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Wall Street Is Rooting Against The American Economy

This is the era of easy money, brought to you by your friendly bankers at the Federal Reserve.

Traders and visitors depart after the closing bell of the New York Stock Exchange on September 16, 2013 in New York City. The Dow Jones Industrial Average traded up 119 points, closing at 15,495. Five years after the beginning of the financlial crisis, Wall Street has more than recovered its losses, although unemployment nationwide remains high. (Credit: Getty Images)

The Federal Reserve has created an environment where Wall Street needs to root against the economy to thrive.

On a regular basis, we are greeted with headlines proclaiming a new all-time high for the Dow Jones Industrial Average, an overall indicator of the stock market comprised of 30 blue-chip companies. We've seen the market race through the 15, 16 and 17,000 point threshold as if it were nothing.

Stocks have never been better, let the champagne flow!

Near-zero percent interest rates from the Fed along with their continued bond purchasing, otherwise known as quantitative easing infinity, have created this skyrocketing market we find ourselves in the middle of. This is the era of easy money, brought to you by your friendly bankers at the Fed.

But this era of big money, created in the aftermath of the 2008 crash, will only last so long. The Fed has continued to warn that the incredibly low interest rates will, at some point, need to be raised; that the continued bond purchasing will have to end. While the Fed has indicated that it will phase out the bond purchasing by November of this year, the bigger question surrounding interest rates still looms large over the markets.

[sharequote align="center"]Today's economy is not built on job growth, it's built on debt growth.[/sharequote]

While the bond purchasing has infused huge sums of money into the system, well over $2 trillion, the interest rates affect far more than just the money supply. Federal Reserve interest rates affect borrowing as a whole, whether it's a residential mortgage or a corporate bond or loan. Raising the rate, which is barely hovering above zero percent right now, would slow down whatever economic growth is occurring.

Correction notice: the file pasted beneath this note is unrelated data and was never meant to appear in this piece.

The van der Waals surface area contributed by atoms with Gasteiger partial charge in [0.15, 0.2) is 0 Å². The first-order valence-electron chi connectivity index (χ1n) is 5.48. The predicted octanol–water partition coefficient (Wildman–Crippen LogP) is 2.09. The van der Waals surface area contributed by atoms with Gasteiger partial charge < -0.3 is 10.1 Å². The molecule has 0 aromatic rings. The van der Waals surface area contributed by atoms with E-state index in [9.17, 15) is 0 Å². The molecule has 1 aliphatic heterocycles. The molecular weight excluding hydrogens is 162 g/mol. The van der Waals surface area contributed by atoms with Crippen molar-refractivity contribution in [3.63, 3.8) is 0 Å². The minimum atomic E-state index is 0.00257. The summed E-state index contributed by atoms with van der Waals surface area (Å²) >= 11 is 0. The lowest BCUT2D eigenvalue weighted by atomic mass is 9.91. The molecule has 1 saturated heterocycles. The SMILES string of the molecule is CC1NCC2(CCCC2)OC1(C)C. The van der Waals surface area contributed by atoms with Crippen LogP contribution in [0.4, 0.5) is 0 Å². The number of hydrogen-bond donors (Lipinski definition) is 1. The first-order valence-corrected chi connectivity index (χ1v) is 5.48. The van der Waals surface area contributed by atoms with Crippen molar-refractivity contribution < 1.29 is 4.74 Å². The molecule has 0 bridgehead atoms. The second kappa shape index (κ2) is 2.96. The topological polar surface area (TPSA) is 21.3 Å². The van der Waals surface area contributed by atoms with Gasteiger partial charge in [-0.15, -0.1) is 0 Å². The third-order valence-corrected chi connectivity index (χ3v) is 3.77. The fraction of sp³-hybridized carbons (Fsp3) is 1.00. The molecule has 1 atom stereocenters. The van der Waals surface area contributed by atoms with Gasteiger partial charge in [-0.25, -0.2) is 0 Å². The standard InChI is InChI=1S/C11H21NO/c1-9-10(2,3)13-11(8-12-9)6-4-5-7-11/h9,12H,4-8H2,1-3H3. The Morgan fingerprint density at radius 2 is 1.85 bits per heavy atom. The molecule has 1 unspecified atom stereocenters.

Disposable income that is not being used for spending will drop as more money will be devoted to paying higher interest rates on mortgages and credit cards. Investment falls as the safety of saving money in banks and bonds becomes more attractive with higher interest returns. Higher interest rates bring lower consumption, greater saving and less investment - all things that the stock market does not like.

The Federal Reserve, aware of this effect, had previously set a goal of 6.5 percent unemployment before raising any rates even slightly. Meeting in March of this year, they unanimously agreed that their target was “outdated” and needed to be changed.

What was it changed to? We're not exactly sure.

The Fed decided to look at more “qualitative” measures in the economy, rather than a set point in unemployment, to determine when the rates should rise. Wall Street breathed a collective sigh of relief and stopped building their financial ark, no longer worried that the rates would rise. They cracked open the champagne, broke another bunch of records and the era of easy money continued.

While it may sound a bit crazy, the stock market is rooting against America. As long as the economic indicators, especially the unemployment rate, remain constant or even regress, the interest rates will remain and Wall Street can continue to celebrate.

NEW YORK, NY - APRIL 01: Traders work on the floor of the New York Stock Exchange after the ringing the Opening Bell on April 1, 2014 in New York City. The Dow Jones industrial average and the Nasdaq were both higher in early trading Tuesday. Spencer Platt/Getty Images Traders work on the floor of the New York Stock Exchange after the ringing the Opening Bell on April 1, 2014 in New York City. Spencer Platt/Getty Images